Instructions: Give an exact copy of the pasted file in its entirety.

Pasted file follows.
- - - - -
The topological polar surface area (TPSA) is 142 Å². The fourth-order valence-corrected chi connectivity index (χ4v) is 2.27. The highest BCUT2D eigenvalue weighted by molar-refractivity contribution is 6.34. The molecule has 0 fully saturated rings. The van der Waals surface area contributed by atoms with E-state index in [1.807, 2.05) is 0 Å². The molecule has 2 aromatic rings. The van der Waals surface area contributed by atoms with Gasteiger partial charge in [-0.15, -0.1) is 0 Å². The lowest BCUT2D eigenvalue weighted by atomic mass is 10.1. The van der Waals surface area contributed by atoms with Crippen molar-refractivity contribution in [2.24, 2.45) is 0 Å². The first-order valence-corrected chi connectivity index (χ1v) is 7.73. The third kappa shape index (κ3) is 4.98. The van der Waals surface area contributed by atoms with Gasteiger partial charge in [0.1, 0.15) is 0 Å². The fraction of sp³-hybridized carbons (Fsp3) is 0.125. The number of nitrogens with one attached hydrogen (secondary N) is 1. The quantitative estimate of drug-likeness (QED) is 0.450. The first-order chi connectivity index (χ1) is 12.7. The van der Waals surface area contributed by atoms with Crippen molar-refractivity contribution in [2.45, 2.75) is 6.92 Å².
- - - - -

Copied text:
The topological polar surface area (TPSA) is 142 Å². The fourth-order valence-corrected chi connectivity index (χ4v) is 2.27. The highest BCUT2D eigenvalue weighted by molar-refractivity contribution is 6.34. The molecule has 0 fully saturated rings. The van der Waals surface area contributed by atoms with E-state index in [1.807, 2.05) is 0 Å². The molecule has 2 aromatic rings. The van der Waals surface area contributed by atoms with Gasteiger partial charge in [-0.15, -0.1) is 0 Å². The lowest BCUT2D eigenvalue weighted by atomic mass is 10.1. The van der Waals surface area contributed by atoms with Crippen molar-refractivity contribution in [2.24, 2.45) is 0 Å². The first-order valence-corrected chi connectivity index (χ1v) is 7.73. The third kappa shape index (κ3) is 4.98. The van der Waals surface area contributed by atoms with Gasteiger partial charge in [0.1, 0.15) is 0 Å². The fraction of sp³-hybridized carbons (Fsp3) is 0.125. The number of nitrogens with one attached hydrogen (secondary N) is 1. The quantitative estimate of drug-likeness (QED) is 0.450. The first-order chi connectivity index (χ1) is 12.7. The van der Waals surface area contributed by atoms with Crippen molar-refractivity contribution in [2.45, 2.75) is 6.92 Å².